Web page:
A Story of Recovery:

Journey to Recovery

“This program is portable, and you don’t have to stay home to stay abstinent.”  I heard those words early on in FA, and took them to heart.  Travel brought me into recovery and has been a constant part of my story. My food addiction set in when I was six years old.  I was a shy, introverted, highly sensitive girl. I was afraid of my teacher and of being different from the other students.  I remember coming home from school to my mother’s cooking and experiencing a feeling of warmth, refuge, and love.  Those food associations became deeply ingrained in me. 

A boy called me “fatso” for the first time at age six, and I immediately replied, “I’m not fat – I’m big boned.” It was not until I came into FA that my family and I learned that I was not big boned after all. My real body was hidden for so long that we had no way to know.    

I gained weight steadily, reaching a top weight of around 235 pounds when I was 19 years old at a height of 5’ 8”.  In college, I used food to cope with stress, insecurity, and exhaustion.  I would binge to numb the fear I felt before starting any big assignment.  It was like throwing a drugged steak to a guard dog to get it out of the way so the rest of me could get to work.  I was still being called “fatso” in front of my friends at age 21, when I was an exchange student in Paris and London.  

After college, I moved to Washington, DC and joined a popular commercial diet program. Spending thousands of dollars over eight years, I yo-yoed between 180 pounds and 200 pounds.  Once I figured out that I could use flour, sugar, and unlimited vegetables, that program stopped working for me entirely.  After a difficult break-up triggered another fast weight gain up to 205 pounds, I hit upon a new solution: training for the Marine Corps Marathon.  I switched my focus from food to fitness and trained heavily for five months. It was a wonderful experience and I raised money for cancer research, but I did not lose any weight.  I felt like a freak of nature.  What was wrong with me?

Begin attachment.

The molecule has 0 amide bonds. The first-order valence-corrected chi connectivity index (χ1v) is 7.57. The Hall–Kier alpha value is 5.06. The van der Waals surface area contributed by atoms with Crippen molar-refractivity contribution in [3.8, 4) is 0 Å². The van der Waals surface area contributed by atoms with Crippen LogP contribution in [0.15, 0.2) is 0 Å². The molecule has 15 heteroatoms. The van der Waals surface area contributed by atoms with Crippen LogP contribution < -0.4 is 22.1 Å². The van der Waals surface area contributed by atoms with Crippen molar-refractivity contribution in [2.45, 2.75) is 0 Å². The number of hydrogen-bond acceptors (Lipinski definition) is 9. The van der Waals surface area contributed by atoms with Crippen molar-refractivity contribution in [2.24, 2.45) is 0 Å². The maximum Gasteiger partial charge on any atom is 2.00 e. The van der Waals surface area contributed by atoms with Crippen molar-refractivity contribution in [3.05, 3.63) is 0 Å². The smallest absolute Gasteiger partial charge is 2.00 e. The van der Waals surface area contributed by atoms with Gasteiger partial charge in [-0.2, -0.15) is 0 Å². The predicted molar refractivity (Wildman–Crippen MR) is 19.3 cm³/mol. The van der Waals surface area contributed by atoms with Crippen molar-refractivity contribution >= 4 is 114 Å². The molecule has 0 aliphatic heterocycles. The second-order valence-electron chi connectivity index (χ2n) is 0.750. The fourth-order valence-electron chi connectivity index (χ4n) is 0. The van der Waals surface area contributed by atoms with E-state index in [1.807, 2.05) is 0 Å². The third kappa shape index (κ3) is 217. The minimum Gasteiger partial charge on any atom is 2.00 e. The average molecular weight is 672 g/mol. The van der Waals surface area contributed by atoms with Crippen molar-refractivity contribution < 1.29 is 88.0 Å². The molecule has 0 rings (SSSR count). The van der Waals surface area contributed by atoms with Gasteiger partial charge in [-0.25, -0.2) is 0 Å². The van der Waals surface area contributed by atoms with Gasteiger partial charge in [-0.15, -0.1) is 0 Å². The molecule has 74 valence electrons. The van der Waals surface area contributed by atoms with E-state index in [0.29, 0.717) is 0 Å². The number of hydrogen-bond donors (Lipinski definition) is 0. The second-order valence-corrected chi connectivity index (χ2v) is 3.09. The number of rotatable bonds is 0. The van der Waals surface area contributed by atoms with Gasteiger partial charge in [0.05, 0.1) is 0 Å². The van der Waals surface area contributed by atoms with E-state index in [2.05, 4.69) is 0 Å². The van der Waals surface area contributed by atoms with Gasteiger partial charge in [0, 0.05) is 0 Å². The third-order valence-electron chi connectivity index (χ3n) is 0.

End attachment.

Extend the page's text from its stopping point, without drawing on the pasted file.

A new door opened on my thirty-first birthday, when I attended a one-day business meeting just outside of Boston.  It was on September 11, 2001.  The television news station reported that airplanes had crashed into the World Trade Center just before I entered the conference center.  I could not get home to Washington, and my work friend took me in.  She had lost a large amount of weight, and I asked her what she was doing.  As soon as she said the words “food addict,” I identified with her.  I went to a meeting with her and heard a woman say something incredible: “My entire life has just been turned upside down, and thank you God, I do not have to eat over it today.”  At that moment, my life felt completely out of control and I wanted what she had.  It was not just that she was thin; I could see she had something powerful supporting her. Someone at the meeting asked me if I thought I could have no flour or sugar for one day. I thought that might be possible. After I finished the marathon, I found a sponsor and proceeded to lose 60 pounds, reaching a healthy goal weight for the first time since I was five years old.